Why US FON Operations in the South China Sea Make Sense


The U.S. Freedom of Navigation (FON) Program has recently drawn significant attention in the United States and the international community. During this period of focused attention, some observers have questioned the legality of U.S. FONOPs. This author has previously outlined the legality and legitimacy of the U.S. FON Program, including FONOPs conducted as part of that program. Other observers have also questioned the appropriateness and wisdom of U.S. FONOPs, particularly in the South China Sea. A prime example would be a recent critique by Dr. Sam Bateman of Australia, in which he alleged that U.S. FONOPs in the South China Sea “don’t make sense.” This followed a similar piece that he published in June 2015. Although Dr. Bateman asks some valid questions about the ongoing South China Sea situation, he makes incorrect assumptions on several points about U.S. FONOPs and misses the mark on several others. Below is an attempt to set the record straight on the matter, based upon this author’s prior experience with the U.S. FON Program at the operational, theater, and policy levels of the U.S. military.

Need for Clarity Does Not Start with the US

In Dr. Bateman’s analysis of the South China Sea situation, he understandably turns on a spotlight calling for clarity, but he unfortunately aims that spotlight in the wrong direction. Specifically, he complains, “It’s not clear just what the Washington is protesting in the South China Sea.” To be sure, lack of clarity is a component of this complex South China Sea problem, and this author has previously argued that greater clarity could help to improve the overall South China Sea situation. However, the need for greater clarity begins not with Washington, but with the claimant states – and particularly with Beijing.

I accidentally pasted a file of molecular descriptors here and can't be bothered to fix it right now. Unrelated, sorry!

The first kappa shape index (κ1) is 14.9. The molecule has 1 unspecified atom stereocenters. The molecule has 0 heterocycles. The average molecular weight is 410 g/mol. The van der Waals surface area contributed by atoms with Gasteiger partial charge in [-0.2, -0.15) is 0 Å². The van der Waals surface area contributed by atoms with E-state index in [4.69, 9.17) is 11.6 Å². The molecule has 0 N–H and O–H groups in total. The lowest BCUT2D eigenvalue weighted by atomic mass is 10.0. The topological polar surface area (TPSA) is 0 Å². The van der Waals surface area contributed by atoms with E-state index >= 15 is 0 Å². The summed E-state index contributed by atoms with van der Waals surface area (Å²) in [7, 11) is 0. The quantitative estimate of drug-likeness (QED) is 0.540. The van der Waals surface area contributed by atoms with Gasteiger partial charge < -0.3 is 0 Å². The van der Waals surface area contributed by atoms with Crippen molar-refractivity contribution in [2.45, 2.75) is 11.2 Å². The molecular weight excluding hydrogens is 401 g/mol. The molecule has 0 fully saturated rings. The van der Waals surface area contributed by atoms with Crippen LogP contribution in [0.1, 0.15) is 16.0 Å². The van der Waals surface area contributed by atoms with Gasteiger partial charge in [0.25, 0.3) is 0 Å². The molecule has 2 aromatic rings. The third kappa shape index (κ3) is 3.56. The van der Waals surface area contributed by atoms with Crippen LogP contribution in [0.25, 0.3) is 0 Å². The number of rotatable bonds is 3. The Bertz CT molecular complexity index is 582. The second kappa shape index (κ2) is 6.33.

China has never clarified the meaning of the U-shaped line. That is the official determination of the United States, Singapore, Indonesia, and a number of other non-claimant states. It is even the assessment of Wu Shicun, the president of China’s National Institute for the South China Sea Studies, who wrote in his 2013 book that the debate on China’s U-shaped line “will continue if China remains silent and keeps its claim ambiguous.” Most recently and perhaps most importantly, that was also a finding by the Arbitral Tribunal in the Philippines-China arbitration case, who stated it is a “fact” that “China has not clarified the meaning of the nine-dash line.”

Read more: http://thediplomat.com/2015/10/why-us-fon-operations-in-the-south-china-sea-make-sense/